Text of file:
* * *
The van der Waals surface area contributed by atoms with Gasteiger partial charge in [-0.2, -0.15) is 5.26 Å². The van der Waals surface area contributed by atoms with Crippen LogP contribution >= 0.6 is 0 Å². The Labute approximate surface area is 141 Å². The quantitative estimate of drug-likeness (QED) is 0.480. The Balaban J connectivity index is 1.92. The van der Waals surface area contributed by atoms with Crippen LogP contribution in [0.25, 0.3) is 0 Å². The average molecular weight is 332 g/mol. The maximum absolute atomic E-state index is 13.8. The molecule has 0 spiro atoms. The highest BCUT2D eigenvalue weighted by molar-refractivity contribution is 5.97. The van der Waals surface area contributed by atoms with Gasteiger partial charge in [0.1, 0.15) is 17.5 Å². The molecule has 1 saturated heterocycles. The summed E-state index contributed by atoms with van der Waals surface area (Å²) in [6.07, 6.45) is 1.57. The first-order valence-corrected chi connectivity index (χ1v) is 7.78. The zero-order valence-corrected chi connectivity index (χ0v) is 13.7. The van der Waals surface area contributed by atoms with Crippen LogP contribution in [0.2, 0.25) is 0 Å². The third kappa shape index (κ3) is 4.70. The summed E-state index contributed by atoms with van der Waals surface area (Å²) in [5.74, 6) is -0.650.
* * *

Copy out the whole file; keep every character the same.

The van der Waals surface area contributed by atoms with Gasteiger partial charge in [-0.2, -0.15) is 5.26 Å². The van der Waals surface area contributed by atoms with Crippen LogP contribution >= 0.6 is 0 Å². The Labute approximate surface area is 141 Å². The quantitative estimate of drug-likeness (QED) is 0.480. The Balaban J connectivity index is 1.92. The van der Waals surface area contributed by atoms with Crippen LogP contribution in [0.25, 0.3) is 0 Å². The average molecular weight is 332 g/mol. The maximum absolute atomic E-state index is 13.8. The molecule has 0 spiro atoms. The highest BCUT2D eigenvalue weighted by molar-refractivity contribution is 5.97. The van der Waals surface area contributed by atoms with Gasteiger partial charge in [0.1, 0.15) is 17.5 Å². The molecule has 1 saturated heterocycles. The summed E-state index contributed by atoms with van der Waals surface area (Å²) in [6.07, 6.45) is 1.57. The first-order valence-corrected chi connectivity index (χ1v) is 7.78. The zero-order valence-corrected chi connectivity index (χ0v) is 13.7. The van der Waals surface area contributed by atoms with Crippen LogP contribution in [0.2, 0.25) is 0 Å². The third kappa shape index (κ3) is 4.70. The summed E-state index contributed by atoms with van der Waals surface area (Å²) in [5.74, 6) is -0.650.